Definition and formation: Fractures and joints are natural cracks or planes of weakness in mine roofs. Fracture is a general term for any crack or break in a rock caused by mechanical stress. Joints are types of fractures without displacement (Bates and Jackson, 1980). Fractures and joints can occur in any rock type, but are more of a roof-support concern in shale roofs roofs (Horne and others, 1978; Nelson, 1983; Hylbert, 1984; Millici and Gathright, 1985). Fractures can occur naturally in roof rocks or can form from roof sag and related mining pressures. Fractures and joints commonly occur as straight, vertical to near-vertical breaks in the rock, but also can be curved. Some special types of fractures found in coal mines include:

Natural fractures and joints form from:

Valley–relief or stress–release (near–surface hill seams)

Discontinuities and obstacles: Fractures do not cause discontinuities. Fractures are natural in coal and are called cleats. If the coal is offset along a linear crack or break, the feature is a fault.

Potential roof-fall hazards: Fractures and joints are vertical weaknesses in mine roofs. As a vertical disruption in bedding, they can interfere with horizontal “beam” strength accomplished by conventional bolting. Fractures can act as pathways for moisture, especially where they occur near the topographic surface of the mine. This can weaken moisture-sensitive rocks such as weak shales and claystones beneath coal riders. Rock type, fracture spacing, stress fields, and other factors influence the potential weaknesses fractures impose on roof rock.

Trends: Fracture occurrence and density vary considerably in different mines in different areas. Likewise, some mine roofs have abundant fractures and joints, which are oriented in the same direction, and others have fractures with considerable variability.

Fractures occurring under deeper cover tend to orient along stress fields formed by:

In areas with major structural overprints such as southeastern Virginia, fracture/joint density and orientation are commonly associated with larger tectonic folds and faults (Millici and others, 1982; Moebs and Ellenberger, 1982). In other areas, where major folds and faults are less common, regional stresses and valley-unloading stresses may control fracture patterns. In eastern Kentucky, the horizontal stress field strikes northeast-southwest. In western Kentucky the stress field strikes essentially east-west. Local discontinuities, such as paleochannels, can also impose local fracture orientations on more regional trends.

Known Kentucky occurrences: Regional, horizontal-stress-induced fracturing can occur in any mine, but may be more common in deeper mines. Valley-unloading fractures and hill seams are common in eastern Kentucky and occur in most drift mines. Valley unloading is most common in mines developed below drainage, or in drift mines that cross under stream drainages or are developed in narrow ridges. Greb and Cobb (1989) and Greb (1991) provided examples from mines in the Hazard No. 8 coal. Sames and Moebs (1989, 1992) provided detailed examples of hill seams from several eastern Kentucky mines, but the mine names and seams were withheld.

Planning and mitigation: Planning for regional stresses can be done by examining known horizontal-stress indicators in a mining area. In eastern Kentucky, most areas have northeast–southwest-striking horizontal-stress directions (World Stress Map, 2017), with some variability, whereas in western Kentucky, east-west horizontal stresses are common (; Dart, 1985; Nelson and Bauer, 1991; World Stress Map, 2017). Many reports recommend reorienting entries obliquely (to 45 degrees) from theprincipal regional stress (see, for example, Hill, 1986), so entries are not subparallel to the stress field and pillars can take up more support of the roof. Staggering pillars to isolate roof failure in crosscuts, and reducing the width of crosscut entries can also reduce roof failures related to regional stresses (Aggson, 1979a; Hill, 1986; Sames and Moebs, 1991). Turning entries obliquely to oriented fractures has also been used for fractures related to known tectonic trends such as faults and folds (see, for example, Millici and others, 1982) or more local discontinuities such as paleochannels (see, for example, Ingram and Chase, 1987).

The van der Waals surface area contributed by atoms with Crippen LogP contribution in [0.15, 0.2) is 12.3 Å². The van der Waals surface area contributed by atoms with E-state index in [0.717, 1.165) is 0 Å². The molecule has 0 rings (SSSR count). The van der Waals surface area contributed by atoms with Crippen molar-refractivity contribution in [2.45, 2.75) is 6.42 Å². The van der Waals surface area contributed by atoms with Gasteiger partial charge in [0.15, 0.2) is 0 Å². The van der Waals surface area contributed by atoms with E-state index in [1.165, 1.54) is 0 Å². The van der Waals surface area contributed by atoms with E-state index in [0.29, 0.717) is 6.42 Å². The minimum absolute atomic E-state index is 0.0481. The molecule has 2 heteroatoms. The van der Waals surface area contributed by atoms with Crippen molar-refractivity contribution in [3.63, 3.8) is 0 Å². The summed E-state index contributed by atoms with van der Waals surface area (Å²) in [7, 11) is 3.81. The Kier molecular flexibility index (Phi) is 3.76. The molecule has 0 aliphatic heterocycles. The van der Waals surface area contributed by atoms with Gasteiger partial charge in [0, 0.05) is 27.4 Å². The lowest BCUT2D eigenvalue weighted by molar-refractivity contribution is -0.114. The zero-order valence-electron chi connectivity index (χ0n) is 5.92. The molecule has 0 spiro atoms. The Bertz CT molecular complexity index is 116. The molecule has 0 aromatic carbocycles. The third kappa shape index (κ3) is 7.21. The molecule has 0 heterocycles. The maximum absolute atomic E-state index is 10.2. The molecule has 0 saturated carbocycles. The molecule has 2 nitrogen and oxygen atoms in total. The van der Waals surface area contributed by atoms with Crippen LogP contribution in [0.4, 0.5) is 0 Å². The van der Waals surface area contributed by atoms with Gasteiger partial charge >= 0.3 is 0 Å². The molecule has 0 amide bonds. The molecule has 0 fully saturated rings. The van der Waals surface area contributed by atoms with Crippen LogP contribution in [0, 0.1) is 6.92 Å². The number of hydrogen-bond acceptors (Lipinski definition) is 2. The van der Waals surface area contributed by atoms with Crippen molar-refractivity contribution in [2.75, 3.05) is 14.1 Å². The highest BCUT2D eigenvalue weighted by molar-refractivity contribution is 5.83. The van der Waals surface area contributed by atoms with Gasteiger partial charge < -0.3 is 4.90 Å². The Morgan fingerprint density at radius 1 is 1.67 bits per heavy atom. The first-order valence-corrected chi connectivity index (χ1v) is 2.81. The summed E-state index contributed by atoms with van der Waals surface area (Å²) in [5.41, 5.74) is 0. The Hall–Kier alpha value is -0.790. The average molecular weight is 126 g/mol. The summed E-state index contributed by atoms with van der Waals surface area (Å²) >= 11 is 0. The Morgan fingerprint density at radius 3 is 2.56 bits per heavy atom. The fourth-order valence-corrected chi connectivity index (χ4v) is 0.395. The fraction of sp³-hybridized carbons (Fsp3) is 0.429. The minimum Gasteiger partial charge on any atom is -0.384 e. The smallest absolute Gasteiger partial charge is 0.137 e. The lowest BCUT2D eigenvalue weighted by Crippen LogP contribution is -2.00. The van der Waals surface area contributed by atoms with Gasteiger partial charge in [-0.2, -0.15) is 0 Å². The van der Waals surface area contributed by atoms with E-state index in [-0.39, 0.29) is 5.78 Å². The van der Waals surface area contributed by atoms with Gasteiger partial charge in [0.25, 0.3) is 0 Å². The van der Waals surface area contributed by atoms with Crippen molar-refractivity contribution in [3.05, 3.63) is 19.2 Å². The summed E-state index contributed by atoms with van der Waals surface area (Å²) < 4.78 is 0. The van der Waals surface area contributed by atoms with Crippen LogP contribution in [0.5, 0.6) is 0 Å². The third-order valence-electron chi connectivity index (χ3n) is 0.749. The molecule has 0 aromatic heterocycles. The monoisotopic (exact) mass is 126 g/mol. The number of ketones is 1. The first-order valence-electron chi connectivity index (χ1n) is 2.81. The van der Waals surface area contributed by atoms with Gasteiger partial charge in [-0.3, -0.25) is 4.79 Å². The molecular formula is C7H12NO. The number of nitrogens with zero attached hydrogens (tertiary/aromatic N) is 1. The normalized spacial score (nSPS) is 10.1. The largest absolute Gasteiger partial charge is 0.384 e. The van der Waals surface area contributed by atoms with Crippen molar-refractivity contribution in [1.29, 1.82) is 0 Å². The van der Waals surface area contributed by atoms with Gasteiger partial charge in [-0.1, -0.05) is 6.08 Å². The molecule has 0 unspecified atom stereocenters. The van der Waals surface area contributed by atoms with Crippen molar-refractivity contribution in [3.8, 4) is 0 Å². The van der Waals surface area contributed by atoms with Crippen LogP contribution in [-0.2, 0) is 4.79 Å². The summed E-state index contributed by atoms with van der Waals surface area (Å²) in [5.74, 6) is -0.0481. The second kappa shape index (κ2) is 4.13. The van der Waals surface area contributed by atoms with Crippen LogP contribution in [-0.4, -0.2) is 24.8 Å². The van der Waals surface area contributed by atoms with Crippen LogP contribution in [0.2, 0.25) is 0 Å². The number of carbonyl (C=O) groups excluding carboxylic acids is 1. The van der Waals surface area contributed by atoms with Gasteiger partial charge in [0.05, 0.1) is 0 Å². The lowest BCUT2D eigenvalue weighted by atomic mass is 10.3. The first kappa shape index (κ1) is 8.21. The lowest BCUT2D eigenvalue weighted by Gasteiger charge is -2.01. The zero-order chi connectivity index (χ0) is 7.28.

Reorienting mine plans to intersect fractures at oblique angles can aid in roof support.

Valley-unloading fractures can be anticipated and planned for by making topographic overlays of mine plans to determine areas of mining that might be beneath valley axes, especially valleys with steep valley walls. Trends of steep valley walls that are oriented along preferred regional trends are common in Appalachia. Recording these trends with topographic overlays and air photo overlays is the basis of lineament studies (Overbey and others, 1973; Jansky and Valane, 1983; Hylbert, 1984).

Roof support: Different types and spacings of fractures require different support methods, depending on site conditions. Once cutters form, cribbing, additional bolting, angle bolting, truss bolting, and other supplemental support are often required (Thomas, 1950; Hill, 1986; Liu and others, 2005). Roof support of fractures related to valley-unloading stress often requires angled bolts and tensioned angle bolts near the roof-rib intersection (Hill, 1986; Sames and Moebs, 1992). Post bars and cribs may also be needed.

 

Last Modified on 2017-11-01
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